Mad Max (one of several nick-names)

Modern reality.

Nothing can presently live without mining.

The foundations of your house (stone and cement) are mining products, and the money you wish you had (gold, copper) is also a mining product. Recycling cannot supply all, because populations expand, while recycling is not complete (nor can it be).

Apart from being a motorcyclist, I am also a mineral processor. This means that my job in the real world is supposed to be to extract valuable metals or minerals from the rock that composes the Earth.

The rock that composes the Earth does not follow one formula. In some areas, gold is concentrated, while in others, nothing of commercial value is concentrated.

The role of mining is to excavate and concentrate minerals of economic importance in order to serve the markets of the world.

Because no rock is homogeneous (rather than being one mineral, it is an agglomerate of many minerals), rocks require crushing and grinding prior to sorting between valuable and non-valuable constituents. The grinding breaks the rock until it is as fine (or finer than) sand, so that the minerals that constitute the rock are broken from one-another.

If the ground rock is gold bearing (perhaps 5 gram of gold per tonne of rock), it may be treated for gold extraction at a profit (think about the value of your wedding ring -how much rock was moved?). If this rock is actually gold ore (i.e. the gold is economically extractable), it may undergo cyanidation.

Cyanidation is the leaching of gold (often silver as well) from the ore by means of sodium cyanide, a chemical which is non-bioaccumulating, and which is safe if handled correctly.

If handled correctly (ie the pH of the slurries must be maintained at an alkaline level of perhaps pH 10.5), the leaching of gold from gold ore by means of sodium cyanide will cause no harm to the people using it.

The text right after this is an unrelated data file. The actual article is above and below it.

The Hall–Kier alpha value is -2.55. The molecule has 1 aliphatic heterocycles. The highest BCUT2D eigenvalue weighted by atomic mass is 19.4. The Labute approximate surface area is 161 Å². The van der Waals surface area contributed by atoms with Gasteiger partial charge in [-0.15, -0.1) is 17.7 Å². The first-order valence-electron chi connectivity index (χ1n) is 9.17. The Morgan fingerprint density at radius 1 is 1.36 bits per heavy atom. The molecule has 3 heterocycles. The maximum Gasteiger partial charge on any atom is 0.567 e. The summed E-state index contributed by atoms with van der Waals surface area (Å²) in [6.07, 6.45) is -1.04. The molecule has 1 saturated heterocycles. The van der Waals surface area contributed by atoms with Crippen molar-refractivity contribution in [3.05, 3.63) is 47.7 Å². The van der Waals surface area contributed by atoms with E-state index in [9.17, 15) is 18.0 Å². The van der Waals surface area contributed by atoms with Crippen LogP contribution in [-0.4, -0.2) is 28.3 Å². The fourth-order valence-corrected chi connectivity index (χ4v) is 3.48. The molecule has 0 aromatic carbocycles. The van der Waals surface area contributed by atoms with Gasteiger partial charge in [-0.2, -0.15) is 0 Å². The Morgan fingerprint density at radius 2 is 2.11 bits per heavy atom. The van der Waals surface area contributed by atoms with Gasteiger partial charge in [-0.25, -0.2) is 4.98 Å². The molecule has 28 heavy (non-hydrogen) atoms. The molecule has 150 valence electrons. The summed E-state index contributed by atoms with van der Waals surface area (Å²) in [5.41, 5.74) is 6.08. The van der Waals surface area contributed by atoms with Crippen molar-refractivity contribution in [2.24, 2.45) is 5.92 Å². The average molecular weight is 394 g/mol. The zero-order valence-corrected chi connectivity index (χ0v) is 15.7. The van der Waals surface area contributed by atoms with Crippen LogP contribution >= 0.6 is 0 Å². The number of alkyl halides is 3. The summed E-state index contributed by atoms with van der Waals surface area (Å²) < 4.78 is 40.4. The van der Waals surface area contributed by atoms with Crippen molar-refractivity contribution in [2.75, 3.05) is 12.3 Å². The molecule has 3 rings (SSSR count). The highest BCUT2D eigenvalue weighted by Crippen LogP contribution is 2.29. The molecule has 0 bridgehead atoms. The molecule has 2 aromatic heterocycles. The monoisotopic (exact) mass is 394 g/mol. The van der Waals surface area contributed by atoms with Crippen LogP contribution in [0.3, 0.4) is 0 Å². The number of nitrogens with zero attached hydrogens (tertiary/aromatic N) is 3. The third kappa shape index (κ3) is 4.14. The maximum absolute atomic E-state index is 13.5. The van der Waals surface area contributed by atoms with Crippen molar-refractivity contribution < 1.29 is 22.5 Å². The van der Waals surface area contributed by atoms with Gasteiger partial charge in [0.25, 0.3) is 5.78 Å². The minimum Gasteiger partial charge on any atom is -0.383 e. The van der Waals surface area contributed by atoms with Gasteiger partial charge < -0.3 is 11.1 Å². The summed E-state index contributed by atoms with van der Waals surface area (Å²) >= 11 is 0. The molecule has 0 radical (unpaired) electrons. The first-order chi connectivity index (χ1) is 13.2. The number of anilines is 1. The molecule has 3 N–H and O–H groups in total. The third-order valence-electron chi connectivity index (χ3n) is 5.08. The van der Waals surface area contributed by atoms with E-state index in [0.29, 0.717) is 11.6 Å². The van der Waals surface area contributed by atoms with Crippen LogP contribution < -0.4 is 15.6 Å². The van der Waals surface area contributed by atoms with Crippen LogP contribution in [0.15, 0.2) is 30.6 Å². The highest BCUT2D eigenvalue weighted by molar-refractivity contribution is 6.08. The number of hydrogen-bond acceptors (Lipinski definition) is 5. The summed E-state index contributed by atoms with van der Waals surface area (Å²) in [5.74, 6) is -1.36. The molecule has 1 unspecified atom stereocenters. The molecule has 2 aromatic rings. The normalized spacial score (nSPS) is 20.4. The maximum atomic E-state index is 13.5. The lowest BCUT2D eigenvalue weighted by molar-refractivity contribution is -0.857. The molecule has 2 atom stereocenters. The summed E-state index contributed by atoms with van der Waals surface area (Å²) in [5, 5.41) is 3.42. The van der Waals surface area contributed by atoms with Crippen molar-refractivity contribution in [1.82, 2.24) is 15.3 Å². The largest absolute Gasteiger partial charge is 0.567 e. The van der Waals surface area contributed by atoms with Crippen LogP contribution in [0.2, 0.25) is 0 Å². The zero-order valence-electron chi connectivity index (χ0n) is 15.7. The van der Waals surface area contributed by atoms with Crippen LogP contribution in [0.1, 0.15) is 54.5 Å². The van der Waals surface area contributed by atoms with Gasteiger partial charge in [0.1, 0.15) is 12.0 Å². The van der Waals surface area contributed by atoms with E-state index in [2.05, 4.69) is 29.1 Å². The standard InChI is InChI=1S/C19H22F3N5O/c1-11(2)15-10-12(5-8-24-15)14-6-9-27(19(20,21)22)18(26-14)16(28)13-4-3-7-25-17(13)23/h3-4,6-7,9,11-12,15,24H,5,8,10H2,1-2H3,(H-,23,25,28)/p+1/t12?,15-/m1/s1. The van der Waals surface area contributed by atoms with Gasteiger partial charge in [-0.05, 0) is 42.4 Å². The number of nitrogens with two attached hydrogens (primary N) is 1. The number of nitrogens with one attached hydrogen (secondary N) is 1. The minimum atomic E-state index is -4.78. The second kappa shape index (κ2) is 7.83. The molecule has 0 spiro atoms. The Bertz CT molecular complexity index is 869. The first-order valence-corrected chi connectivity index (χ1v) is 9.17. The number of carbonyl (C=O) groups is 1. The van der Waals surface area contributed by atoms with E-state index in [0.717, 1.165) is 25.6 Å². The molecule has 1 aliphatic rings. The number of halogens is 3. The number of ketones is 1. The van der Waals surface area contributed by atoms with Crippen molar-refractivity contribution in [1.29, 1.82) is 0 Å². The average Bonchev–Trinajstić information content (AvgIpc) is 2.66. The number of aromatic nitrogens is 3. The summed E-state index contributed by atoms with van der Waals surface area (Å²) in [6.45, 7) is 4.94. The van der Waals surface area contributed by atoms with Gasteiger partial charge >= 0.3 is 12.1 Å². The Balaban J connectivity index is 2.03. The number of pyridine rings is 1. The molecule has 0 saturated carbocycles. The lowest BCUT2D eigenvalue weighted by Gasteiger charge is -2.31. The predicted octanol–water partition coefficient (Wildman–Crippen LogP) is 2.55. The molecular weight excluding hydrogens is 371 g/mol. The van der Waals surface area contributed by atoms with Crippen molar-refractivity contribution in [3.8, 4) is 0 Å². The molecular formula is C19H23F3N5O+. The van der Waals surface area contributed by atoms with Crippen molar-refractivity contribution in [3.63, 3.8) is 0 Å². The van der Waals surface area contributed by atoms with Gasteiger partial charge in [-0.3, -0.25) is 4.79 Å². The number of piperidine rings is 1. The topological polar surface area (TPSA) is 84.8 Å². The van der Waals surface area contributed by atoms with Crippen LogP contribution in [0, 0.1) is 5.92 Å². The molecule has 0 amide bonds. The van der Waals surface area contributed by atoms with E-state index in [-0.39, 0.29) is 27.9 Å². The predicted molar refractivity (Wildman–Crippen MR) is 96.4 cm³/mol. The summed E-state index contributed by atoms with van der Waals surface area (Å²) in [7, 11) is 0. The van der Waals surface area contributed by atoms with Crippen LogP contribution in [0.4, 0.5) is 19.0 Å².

However, while cyanide in small quantities in drinking water will not affect people or other mammals, it does pose problems for fish -so cyanide solutions have to be treated prior to release to the environment.

One of the great merits of cyanide is that it does not linger -after mining has stopped, the cyanide degrades naturally and no longer poses a threat to any creature (including fish).

Many other mining products are treated by a process called Froth Flotation (sic), but this will be elaborated upon later (this process is not generally bad for the environment, if you were wondering).


Froth Flotation is the process of seperating minerals acording to whether you can make them stick to air bubbles.

When concentrating fine coal from its gangue (valueless companions), the best way to do it is to bubble air through the coal-slurry. If there is any frother present (something that makes bubbles and in doing so carries the coal above the water a little ways), the coal will float above the water, and will be collectable in a froth layer (a coal-laden layer of suds).

Coal is heavier than water. The only way it can float is by being ground fine enough that it can stick to air-bubbles and then be buoyant. Coal is like oil in that it repels water, and has air as its preferential (lower energy) contact when in a water - air system.

While coal is naturally hydrophobic (does not stick to water, but sticks to air preferentially), and therefore can be made to flot easily, other minerals can also be made to float, such as copper sulphides.

I'll add to this later, when I can write without constant correction (friday night).


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Mad Max

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